Mechanism of Crack Generation in Carbide Surface Layer of Laser Clad Iron Alloys*

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(1)Materials Transactions, Vol. 43, No. 6 (2002) pp. 1261 to 1265 c 2002 The Japan Society for Heat Treatment. Mechanism of Crack Generation in Carbide Surface Layer of Laser-Clad Iron Alloys ∗1 Akio Kagawa1 , Yasuhira Ohta2 and Kazunori Nakayama1, ∗2 1 2. Department of Materials Science and Engineering, Nagasaki University, Nagasaki 852-8521, Japan Industrial Technology Center of Nagasaki, Nagasaki 856-0026, Japan. The mechanism of crack generation in the surface chromium carbide layer formed by laser cladding of an iron substrate with a mixed powder of raw materials has been investigated for different laser melting procedures. On the vertical section of the specimens subjected to cross laser scanning, vertical cracks across the surface carbide layer were observed on one side or both sides of the laser melted track, and some interfacial cracks were observed at the interface between the carbide layer and the iron substrate. Stress analysis revealed that vertical cracks may be caused by a tensile stress generated just after the solidification of the laser melted region due to the restriction of the unmelted carbide on both sides, while interfacial cracks may be generated due to a stress resulting from a steep temperature gradient beneath the top surface and the difference in the coefficient of thermal expansion between the chromium carbide and the iron substrate. (Received November 15, 2001; Accepted April 1, 2002) Keywords: laser cladding, chromium carbide, crack, stress analysis, solidification shrinkage. 1. Introduction Since the M7 C3 type carbide that appeared in the Fe–C– Cr ternary phase diagram1) is thought to be formed directly through the solidification of the liquid phase, a bulky M7 C3 carbide can be obtained by a conventional melting method2) and is expected to possess a high degree of hardness and exhibit excellent bonding with an iron substrate due to the small difference in the thermal expansion coefficient.3) We have been investigating the application of the M7 C3 carbide as a hardfacing material for the surface modification of iron alloys.4) On the laser surface cladding where a mixed powder layer of raw materials on an iron substrate was dissolved by a laser beam, vertical cracks (Fig. 1) were observed in the surface chromium carbide layer of the specimens. The laser melting procedure involved three scanning schemes. In the first scan (Scan A), the laser beam was scanned in one direction at 1 mm pitch on the surface of the mixed powder. At this stage, many pores were observed. Then, the specimen was rotated by 90◦ and the carbide surface layer was similarly remelted with laser beam scanning at 1 mm pitch (Scan B). The remelting process was repeated after an additional rotation of 90◦ (Scan C). Since no crack was observed in the carbide layer after Scan A, the crack shown in Fig. 1 was thought to have been generated during the remelting process of Scan B or C. The crack was not observed along the carbide/iron substrate interface, and it is known that the laser-clad surface carbide layer has excellent resistance to abrasion over short wear distances. However, there is still a danger that abrasion debris promotes further abrasion when the abrasion distance becomes longer. In the present work, the mechanism of vertical crack generation in the laser-clad carbide hardfacing of iron alloys was investigated on the basis of stress analysis. ∗1 This. Paper was Originally Published in J. Japan Society for Heat Treatment 41 (2001) 158–163. ∗2 Graduate Student, Nagasaki University, Present address: c/o Tubakimoto Chain Co. Ltd.. Fig. 1 (a) Microstructure on the section of the chromium carbide layer formed on the surface of the laser-clad specimen and (b) laser beam scanning procedure.. 2. Experimental Iron and chromium powders of 99.2% purity and with a grain size of 100 mesh under and electrode graphite powder with the same grain size were mixed with alcohol and pasted on an iron substrate. As shown in Fig. 2(a), the surface layer was melted and solidified by scanning a laser beam of 1 kW.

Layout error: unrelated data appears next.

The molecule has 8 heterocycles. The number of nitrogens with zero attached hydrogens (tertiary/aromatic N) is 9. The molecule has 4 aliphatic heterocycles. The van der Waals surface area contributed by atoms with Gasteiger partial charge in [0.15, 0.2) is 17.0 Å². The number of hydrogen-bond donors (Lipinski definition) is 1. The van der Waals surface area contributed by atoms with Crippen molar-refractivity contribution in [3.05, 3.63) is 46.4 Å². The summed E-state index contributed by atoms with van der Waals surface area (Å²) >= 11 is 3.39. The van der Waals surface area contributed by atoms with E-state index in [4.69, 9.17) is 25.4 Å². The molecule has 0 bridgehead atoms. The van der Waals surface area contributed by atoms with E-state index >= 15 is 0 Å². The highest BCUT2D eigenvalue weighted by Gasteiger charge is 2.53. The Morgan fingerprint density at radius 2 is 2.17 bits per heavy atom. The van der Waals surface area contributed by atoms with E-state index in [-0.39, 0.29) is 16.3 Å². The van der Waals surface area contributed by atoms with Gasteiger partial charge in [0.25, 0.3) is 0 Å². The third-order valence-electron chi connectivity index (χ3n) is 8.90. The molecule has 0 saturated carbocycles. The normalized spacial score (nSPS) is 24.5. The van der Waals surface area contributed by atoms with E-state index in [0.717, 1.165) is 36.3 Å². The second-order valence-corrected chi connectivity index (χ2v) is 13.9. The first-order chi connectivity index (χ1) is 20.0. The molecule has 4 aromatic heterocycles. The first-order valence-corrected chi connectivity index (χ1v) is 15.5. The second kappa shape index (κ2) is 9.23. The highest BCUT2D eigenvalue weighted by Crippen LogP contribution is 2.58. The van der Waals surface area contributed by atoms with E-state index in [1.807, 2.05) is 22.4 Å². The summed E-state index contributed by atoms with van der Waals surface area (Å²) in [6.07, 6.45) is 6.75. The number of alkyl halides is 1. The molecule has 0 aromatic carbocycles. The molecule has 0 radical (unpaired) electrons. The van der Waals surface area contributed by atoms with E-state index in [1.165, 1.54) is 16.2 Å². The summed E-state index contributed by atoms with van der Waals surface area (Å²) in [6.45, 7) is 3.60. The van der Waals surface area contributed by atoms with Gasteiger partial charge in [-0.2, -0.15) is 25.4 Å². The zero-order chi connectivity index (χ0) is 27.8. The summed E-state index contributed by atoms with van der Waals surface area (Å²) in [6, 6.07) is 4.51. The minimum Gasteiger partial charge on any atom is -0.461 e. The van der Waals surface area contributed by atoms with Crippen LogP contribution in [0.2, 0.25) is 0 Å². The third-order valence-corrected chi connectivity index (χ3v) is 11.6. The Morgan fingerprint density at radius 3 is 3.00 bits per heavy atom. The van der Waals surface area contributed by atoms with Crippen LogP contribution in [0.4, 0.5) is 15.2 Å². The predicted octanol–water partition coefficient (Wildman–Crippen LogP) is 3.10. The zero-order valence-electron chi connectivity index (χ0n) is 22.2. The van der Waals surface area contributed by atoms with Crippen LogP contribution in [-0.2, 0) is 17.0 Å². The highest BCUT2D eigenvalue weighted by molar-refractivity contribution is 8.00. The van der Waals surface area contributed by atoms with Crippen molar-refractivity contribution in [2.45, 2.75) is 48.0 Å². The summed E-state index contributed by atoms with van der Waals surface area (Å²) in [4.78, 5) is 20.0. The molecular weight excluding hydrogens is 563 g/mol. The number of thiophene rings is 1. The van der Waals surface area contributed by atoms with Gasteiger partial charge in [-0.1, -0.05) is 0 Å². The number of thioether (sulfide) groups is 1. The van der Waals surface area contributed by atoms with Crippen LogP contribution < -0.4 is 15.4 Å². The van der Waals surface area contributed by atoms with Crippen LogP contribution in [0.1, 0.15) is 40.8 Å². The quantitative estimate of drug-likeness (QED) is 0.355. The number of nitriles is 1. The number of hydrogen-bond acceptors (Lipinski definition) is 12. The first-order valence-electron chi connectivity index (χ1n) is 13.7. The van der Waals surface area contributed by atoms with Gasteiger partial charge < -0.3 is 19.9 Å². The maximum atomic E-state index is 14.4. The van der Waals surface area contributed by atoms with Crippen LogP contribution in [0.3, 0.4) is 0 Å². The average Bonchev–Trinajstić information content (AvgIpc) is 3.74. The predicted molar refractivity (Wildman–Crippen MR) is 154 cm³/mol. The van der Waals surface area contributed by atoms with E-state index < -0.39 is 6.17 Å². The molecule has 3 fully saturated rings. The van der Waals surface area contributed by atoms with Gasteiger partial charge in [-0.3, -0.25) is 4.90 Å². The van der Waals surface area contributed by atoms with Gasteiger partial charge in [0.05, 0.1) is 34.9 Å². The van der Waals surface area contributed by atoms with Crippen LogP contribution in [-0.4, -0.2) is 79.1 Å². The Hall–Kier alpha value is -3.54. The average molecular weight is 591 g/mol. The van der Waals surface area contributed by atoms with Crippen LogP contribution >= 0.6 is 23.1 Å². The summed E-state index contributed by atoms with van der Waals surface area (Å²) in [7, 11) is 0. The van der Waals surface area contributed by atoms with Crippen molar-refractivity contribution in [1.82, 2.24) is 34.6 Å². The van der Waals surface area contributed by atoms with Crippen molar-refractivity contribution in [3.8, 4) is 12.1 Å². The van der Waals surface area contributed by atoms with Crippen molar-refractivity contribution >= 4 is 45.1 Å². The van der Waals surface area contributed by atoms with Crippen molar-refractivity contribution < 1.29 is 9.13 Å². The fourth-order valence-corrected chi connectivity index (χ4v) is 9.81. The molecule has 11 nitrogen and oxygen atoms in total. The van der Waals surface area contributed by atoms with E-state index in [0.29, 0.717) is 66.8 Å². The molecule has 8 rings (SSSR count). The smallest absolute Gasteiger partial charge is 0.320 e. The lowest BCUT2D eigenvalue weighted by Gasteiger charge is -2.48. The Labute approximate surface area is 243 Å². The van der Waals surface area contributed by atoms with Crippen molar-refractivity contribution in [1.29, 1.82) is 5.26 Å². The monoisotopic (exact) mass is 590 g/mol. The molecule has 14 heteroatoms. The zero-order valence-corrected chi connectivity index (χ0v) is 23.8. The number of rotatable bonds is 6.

(2) 1262. A. Kagawa, Y. Ohta and K. Nakayama. Fig. 3 Microstructures on the section of laser-clad specimens.. Fig. 2. (a) Laser melting condition and (b) laser beam scanning procedure.. power with a scanning speed of 1 m/min. The specimens were subjected to six kinds of laser melting procedures as shown in Fig. 2(b): single pass laser melting where the laser beam was scanned in one direction on the surface of the mixed powder (L1), double parallel scanning (L2) or triple parallel scanning (L3) at a pitch of 1 mm, and additional cross laser scanning of single, double and triple pass (C1, C2, C3) with Ar gas flow where the direction of the additional scanning was perpendicular to the first scanning direction (L1, L2, L3). Crack generation was examined by optical microscope observation on the vertical section of the specimens. 3. Results and Discussion Microstructures near the surface layer on the section of the laser-clad specimens are shown in Fig. 3. No crack was detected in the carbide for the line scanning (L1, L2, L3), but cracks parallel to the direction of the previous laser scanning were observed in the vicinity of the interface between melted and unmelted regions in the specimens subjected to the cross scanning (C1, C2, C3). The tip of a crack was partly observed in the carbide and, as seen in the figure, some reached through to the iron substrate across the carbide/substrate interface. This implied that the vertical cracks originated on the carbide surface and grew towards the substrate under a large tensile. Fig. 4 Meshed elements for stress analysis on laser surface melting and boundary conditions.. stress perpendicular to the direction of laser scanning. This stress was generated due to the solidification shrinkage and thermal stress on the solidification of the laser-melted region. In the case of line scanning, a laser-melted region was solidified in contact with the mixed powders on both sides (L1) or on one side (L2, L3), where the solidifying region was free of a restraint force from the side and no significant tensile stress was generated, while in the cross scanning, a laser-melted region was surrounded by a brittle chromium carbide on both sides and a large tensile stress would be generated on solidification under a restraint force from the neighboring carbide. In order to examine the mechanism of crack generation on the laser melting in detail, elastic stress analysis was performed using a 3-D meshing as shown in Fig. 4. The figure shows the initial condition where chromium carbide with 1 mm thickness was formed on the iron substrate. When a single laser beam was scanned over 20 mm on the center of the surface in the second cross scan, stress generated near the pass of the laser beam was calculated using the finite element code MARK where the scanning speed of the.